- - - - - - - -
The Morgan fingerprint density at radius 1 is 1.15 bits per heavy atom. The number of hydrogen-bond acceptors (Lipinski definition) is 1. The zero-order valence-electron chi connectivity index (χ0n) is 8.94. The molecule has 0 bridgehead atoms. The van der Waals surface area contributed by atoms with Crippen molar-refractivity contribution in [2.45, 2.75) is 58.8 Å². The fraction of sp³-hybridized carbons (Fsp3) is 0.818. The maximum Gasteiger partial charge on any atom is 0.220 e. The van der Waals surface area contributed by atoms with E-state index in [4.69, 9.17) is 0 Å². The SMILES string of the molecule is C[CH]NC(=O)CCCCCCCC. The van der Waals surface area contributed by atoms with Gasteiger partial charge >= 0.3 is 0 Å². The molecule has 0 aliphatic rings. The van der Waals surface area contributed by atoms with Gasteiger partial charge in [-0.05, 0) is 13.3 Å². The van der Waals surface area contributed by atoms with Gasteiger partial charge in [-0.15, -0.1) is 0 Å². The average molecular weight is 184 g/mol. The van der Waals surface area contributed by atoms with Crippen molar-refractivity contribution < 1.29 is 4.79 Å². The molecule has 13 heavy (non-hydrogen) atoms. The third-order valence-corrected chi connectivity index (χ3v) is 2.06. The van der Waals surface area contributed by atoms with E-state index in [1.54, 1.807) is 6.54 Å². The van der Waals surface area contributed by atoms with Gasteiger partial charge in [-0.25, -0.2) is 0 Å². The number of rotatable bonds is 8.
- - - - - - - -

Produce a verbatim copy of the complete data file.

The Morgan fingerprint density at radius 1 is 1.15 bits per heavy atom. The number of hydrogen-bond acceptors (Lipinski definition) is 1. The zero-order valence-electron chi connectivity index (χ0n) is 8.94. The molecule has 0 bridgehead atoms. The van der Waals surface area contributed by atoms with Crippen molar-refractivity contribution in [2.45, 2.75) is 58.8 Å². The fraction of sp³-hybridized carbons (Fsp3) is 0.818. The maximum Gasteiger partial charge on any atom is 0.220 e. The van der Waals surface area contributed by atoms with E-state index in [4.69, 9.17) is 0 Å². The SMILES string of the molecule is C[CH]NC(=O)CCCCCCCC. The van der Waals surface area contributed by atoms with Gasteiger partial charge >= 0.3 is 0 Å². The molecule has 0 aliphatic rings. The van der Waals surface area contributed by atoms with Gasteiger partial charge in [-0.05, 0) is 13.3 Å². The van der Waals surface area contributed by atoms with Gasteiger partial charge in [-0.15, -0.1) is 0 Å². The average molecular weight is 184 g/mol. The van der Waals surface area contributed by atoms with Crippen molar-refractivity contribution < 1.29 is 4.79 Å². The molecule has 13 heavy (non-hydrogen) atoms. The third-order valence-corrected chi connectivity index (χ3v) is 2.06. The van der Waals surface area contributed by atoms with E-state index in [1.54, 1.807) is 6.54 Å². The van der Waals surface area contributed by atoms with Gasteiger partial charge in [-0.25, -0.2) is 0 Å². The number of rotatable bonds is 8.